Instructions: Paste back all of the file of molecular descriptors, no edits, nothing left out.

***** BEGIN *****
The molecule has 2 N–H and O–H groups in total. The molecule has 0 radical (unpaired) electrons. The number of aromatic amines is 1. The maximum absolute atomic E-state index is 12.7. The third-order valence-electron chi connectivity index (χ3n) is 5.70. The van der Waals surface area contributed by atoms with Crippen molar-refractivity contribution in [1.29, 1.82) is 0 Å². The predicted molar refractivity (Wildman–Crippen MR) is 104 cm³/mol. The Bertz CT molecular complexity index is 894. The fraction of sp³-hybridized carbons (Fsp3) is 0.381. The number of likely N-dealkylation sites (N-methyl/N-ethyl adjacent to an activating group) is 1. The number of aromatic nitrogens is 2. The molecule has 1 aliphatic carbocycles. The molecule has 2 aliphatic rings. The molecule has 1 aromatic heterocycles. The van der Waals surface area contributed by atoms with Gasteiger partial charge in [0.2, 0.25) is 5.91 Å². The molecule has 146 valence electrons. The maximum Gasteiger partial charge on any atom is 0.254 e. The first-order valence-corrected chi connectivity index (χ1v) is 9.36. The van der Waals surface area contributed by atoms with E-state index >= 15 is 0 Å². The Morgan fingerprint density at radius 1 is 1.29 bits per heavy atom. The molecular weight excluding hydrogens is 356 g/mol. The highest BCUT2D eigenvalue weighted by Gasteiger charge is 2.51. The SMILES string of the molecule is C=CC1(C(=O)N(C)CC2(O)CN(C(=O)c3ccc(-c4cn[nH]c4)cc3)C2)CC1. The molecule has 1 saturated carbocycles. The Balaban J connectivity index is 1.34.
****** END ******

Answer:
The molecule has 2 N–H and O–H groups in total. The molecule has 0 radical (unpaired) electrons. The number of aromatic amines is 1. The maximum absolute atomic E-state index is 12.7. The third-order valence-electron chi connectivity index (χ3n) is 5.70. The van der Waals surface area contributed by atoms with Crippen molar-refractivity contribution in [1.29, 1.82) is 0 Å². The predicted molar refractivity (Wildman–Crippen MR) is 104 cm³/mol. The Bertz CT molecular complexity index is 894. The fraction of sp³-hybridized carbons (Fsp3) is 0.381. The number of likely N-dealkylation sites (N-methyl/N-ethyl adjacent to an activating group) is 1. The number of aromatic nitrogens is 2. The molecule has 1 aliphatic carbocycles. The molecule has 2 aliphatic rings. The molecule has 1 aromatic heterocycles. The van der Waals surface area contributed by atoms with Gasteiger partial charge in [0.2, 0.25) is 5.91 Å². The molecule has 146 valence electrons. The maximum Gasteiger partial charge on any atom is 0.254 e. The first-order valence-corrected chi connectivity index (χ1v) is 9.36. The van der Waals surface area contributed by atoms with E-state index >= 15 is 0 Å². The Morgan fingerprint density at radius 1 is 1.29 bits per heavy atom. The molecular weight excluding hydrogens is 356 g/mol. The highest BCUT2D eigenvalue weighted by Gasteiger charge is 2.51. The SMILES string of the molecule is C=CC1(C(=O)N(C)CC2(O)CN(C(=O)c3ccc(-c4cn[nH]c4)cc3)C2)CC1. The molecule has 1 saturated carbocycles. The Balaban J connectivity index is 1.34.